[Please note: For confidentiality reasons, specific details of the cases must be omitted to protect the identity of the Clients. While attorney Ann Gottesman is dedicated to achieving the best possible results for her clients, there is no guarantee that your case will result in a dismissal, charge reduction, DMV set-aside, acquittal, probation or no incarceration. The facts of each case are different, and while Ann Gottesman has resolved many cases successfully, no attorney can guarantee a result in a particular case. Call Ann for a free consultation to discuss the facts of your unique case.]
My client was alleged to have gotten in an argument with his girlfriend while under the influence of alcohol. The argument led to my client allegedly choking the victim, throwing her on the bed and hitting her. A conviction for this offense would have resulted in him losing his job and would have caused an obstacle to his ultimate goal of becoming an attorney. After negotiating with the city prosecutor I was able to obtain an offer that allowed my client to go to domestic battery classes for one year, after which time his plea would be withdrawn and the case dismissed.This is called “diversion”. Diversion is a great option (if the prosecutor agrees to it) in cases where the evidence against a defendant is strong and trial is not recommended, because it results in a full dismissal. The Defendant avoids a conviction and the arrest record gets permanently sealed.
My client was driving home with a friend from a restaurant where he admitted to consuming four beers over a three hour period. His preliminary alcohol screening test (“PAS) indicated a .09 BAC about 20 minutes after driving and an evidentiary breath test about 50 minutes after driving indicated a .10 BAC. The City Prosecutor refused to reduce or dismiss the DUI charges even though I was able to show the breath test machine was reading almost 10 percent high during the days surrounding the time my client took the breath test and that strong evidence supported a rising blood alcohol defense. We set the case for trial and presented a Toxicologist and eye witness testimony from the friend. The officer testified that my client exhibited physical signs of being intoxicated and that he did not perform the field sobriety tests satisfactorily. The jury came back with a unanimous verdict of NOT GUILTY on both DUI counts (VC 23152(a) and 23152(b). As a result of the acquittal, I was able to get the DMV to reverse a suspension that was unfairly imposed months earlier.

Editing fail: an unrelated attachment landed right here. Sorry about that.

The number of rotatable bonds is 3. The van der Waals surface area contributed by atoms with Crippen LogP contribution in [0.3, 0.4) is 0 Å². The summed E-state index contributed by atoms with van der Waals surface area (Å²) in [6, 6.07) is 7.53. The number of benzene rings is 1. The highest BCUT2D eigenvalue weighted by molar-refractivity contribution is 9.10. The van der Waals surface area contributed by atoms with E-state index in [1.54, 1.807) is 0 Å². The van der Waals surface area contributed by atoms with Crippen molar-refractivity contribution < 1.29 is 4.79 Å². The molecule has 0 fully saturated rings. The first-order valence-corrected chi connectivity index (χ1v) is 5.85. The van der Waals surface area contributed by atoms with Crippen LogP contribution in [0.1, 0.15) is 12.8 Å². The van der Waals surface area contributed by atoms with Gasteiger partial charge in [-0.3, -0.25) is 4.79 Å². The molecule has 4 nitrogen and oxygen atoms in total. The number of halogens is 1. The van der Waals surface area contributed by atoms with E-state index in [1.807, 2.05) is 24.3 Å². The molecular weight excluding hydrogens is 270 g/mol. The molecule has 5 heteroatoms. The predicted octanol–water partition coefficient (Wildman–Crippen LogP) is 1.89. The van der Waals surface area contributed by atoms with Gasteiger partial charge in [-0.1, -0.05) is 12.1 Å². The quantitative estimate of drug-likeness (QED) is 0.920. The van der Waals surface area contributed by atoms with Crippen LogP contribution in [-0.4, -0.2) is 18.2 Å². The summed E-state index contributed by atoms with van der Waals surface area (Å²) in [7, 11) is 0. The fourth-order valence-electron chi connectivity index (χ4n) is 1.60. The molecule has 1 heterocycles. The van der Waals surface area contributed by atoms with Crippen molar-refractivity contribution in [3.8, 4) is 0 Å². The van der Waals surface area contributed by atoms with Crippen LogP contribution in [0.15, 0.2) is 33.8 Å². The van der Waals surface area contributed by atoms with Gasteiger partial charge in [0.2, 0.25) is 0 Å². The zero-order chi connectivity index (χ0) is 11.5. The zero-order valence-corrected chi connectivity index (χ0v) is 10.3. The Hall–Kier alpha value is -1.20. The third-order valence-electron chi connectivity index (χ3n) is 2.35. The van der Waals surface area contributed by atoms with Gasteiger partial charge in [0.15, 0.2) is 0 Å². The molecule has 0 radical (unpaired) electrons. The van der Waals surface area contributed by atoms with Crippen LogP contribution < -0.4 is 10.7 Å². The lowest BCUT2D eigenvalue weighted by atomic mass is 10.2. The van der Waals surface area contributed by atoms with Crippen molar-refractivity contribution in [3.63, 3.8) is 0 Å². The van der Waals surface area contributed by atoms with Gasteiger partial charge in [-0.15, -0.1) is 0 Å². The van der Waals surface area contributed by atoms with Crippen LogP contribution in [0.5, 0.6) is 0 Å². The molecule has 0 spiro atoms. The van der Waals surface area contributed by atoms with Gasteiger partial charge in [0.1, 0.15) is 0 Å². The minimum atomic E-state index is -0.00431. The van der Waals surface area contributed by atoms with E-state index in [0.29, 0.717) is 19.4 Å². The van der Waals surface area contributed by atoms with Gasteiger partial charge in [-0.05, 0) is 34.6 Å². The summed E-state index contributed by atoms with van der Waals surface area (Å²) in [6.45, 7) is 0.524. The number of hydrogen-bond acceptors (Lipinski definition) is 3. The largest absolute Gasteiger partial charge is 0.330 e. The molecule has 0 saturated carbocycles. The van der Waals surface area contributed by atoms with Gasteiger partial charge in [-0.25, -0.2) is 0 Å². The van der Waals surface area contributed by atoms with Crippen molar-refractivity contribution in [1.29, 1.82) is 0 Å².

My client was stopped while driving a truck that was found to contain 1200 pounds of marijuana. This was a very serious charge due to the large amount of drugs. After a thorough investigation of the case and multiple discovery requests, I finally obtained the taped recording of my client’s alleged confession. It turned out the tape showed my client never said the incriminating statements that the officers claimed in the police report that they heard him say! The DA just assumed officers would not lie about such a thing, especially since the interview was recorded. After getting a transcript of the interview, the DA realized their case had serious problems. There was some other incriminating evidence against my client, but without the confession, the DA’s case was greatly weakened. My client did not want to go to trial and risk prison time, so I was able to get him NO JAIL offer with 3 years of probation. Since he was in the United States without any legal status, we knew that if he served any time in custody he would be at risk of immediate deportation and would be taken away from his wife and 6 year old daughter. He avoided deportation and did not do any time in jail. This case is an example of how important it is to obtain ALL of the discovery in a case and not assume anything that the police say is true without confirming it.